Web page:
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Motto


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Motto



The motto was originally a war cry or slogan. Mottoes first began to be shown with arms in the 14th and 15th centuries, but were not in general use until the 17th century. Thus the oldest coats of arms generally do not include a motto. Mottoes seldom form part of the grant of arms: Under most heraldic authorities, a motto is an optional component of the coat of arms, and can be added to or changed at will; many families have chosen not to display a motto.

Motto: Pro Omnibus Laus Deo
Motto Translation: Praise God for all things.


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Mawnders Family Crest Products


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Mawnders Family Crest Products




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See Also


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See Also




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Citations


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Citations



    Other References

    1. Crispin, M. Jackson and Leonce Mary. Falaise Roll Recording Prominent Companions of William Duke of Normandy at the Conquest of England. Baltimore: Genealogical Publishing. Print.
    2. Hanks, Patricia and Flavia Hodges. A Dictionary of Surnames. Oxford: Oxford University Press, 1988. Print. (ISBN 0-19-211592-8).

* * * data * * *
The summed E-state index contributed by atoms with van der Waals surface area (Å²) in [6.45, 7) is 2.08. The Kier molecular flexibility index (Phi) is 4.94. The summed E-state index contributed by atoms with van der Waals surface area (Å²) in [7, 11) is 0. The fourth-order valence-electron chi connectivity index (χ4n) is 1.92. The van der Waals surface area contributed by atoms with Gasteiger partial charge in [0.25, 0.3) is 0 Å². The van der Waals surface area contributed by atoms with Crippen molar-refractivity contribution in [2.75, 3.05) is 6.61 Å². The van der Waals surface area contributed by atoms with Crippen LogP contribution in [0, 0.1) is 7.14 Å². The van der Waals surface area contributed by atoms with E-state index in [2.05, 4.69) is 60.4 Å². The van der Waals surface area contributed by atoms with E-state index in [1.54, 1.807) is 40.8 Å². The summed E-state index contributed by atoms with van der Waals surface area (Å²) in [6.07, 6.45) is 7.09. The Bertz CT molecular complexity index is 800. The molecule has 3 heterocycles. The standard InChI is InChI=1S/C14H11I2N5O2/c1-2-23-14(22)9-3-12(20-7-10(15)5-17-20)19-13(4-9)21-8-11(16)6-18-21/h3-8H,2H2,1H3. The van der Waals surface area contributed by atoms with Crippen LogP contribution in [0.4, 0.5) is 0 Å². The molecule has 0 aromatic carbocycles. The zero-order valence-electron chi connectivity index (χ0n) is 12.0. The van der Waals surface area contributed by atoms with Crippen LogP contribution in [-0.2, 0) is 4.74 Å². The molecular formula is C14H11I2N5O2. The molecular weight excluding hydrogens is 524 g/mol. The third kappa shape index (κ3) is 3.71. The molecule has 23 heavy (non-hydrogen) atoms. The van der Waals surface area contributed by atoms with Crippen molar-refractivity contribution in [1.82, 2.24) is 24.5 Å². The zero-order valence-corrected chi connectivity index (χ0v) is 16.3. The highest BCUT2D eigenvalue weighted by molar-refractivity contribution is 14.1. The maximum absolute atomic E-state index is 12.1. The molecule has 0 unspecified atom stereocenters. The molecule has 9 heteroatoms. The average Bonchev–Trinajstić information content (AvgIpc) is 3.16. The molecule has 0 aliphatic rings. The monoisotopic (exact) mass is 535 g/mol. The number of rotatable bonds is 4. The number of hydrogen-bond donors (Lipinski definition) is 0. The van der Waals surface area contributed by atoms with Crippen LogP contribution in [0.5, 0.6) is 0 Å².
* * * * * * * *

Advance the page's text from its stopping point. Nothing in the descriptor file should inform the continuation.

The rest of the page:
3. The Norman People and Their Existing Descendants in the British Dominions and the United States Of America. Baltimore: Genealogical Publishing, 1975. Print. (ISBN 0-8063-0636-X).
    4. Library of Congress. American and English Genealogies in the Library of Congress. Baltimore: Genealogical Publishing, 1967. Print.
    5. Innes, Thomas and Learney. The Tartans of the Clans and Families of Scotland 1st Edition. Edinburgh: W & A. K. Johnston Limited, 1938. Print.
    6. Passenger Lists of Vessels Arriving at Galveston Texas 1896-1951. National Archives Washington DC. Print.
    7. Mills, A.D. Dictionary of English Place-Names. Oxford: Oxford University Press, 1991. Print. (ISBN 0-19-869156-4).
    8. Hinde, Thomas Ed. The Domesday Book England's Heritage Then and Now. Surrey: Colour Library Books, 1995. Print. (ISBN 1-85833-440-3).
    9. Humble, Richard. The Fall of Saxon England. New York: Barnes and Noble, 1975. Print. (ISBN 0-88029-987-8).
    10. Best, Hugh. Debrett's Texas Peerage. New York: Coward-McCann, 1983. Print. (ISBN 069811244X).
    11. ...

    The Mawnders Family Crest was acquired from the Houseofnames.com archives. The Mawnders Family Crest was drawn according to heraldic standards based on published blazons. We generally include the oldest published family crest once associated with each surname.

    This page was last modified on 5 September 2013 at 14:01.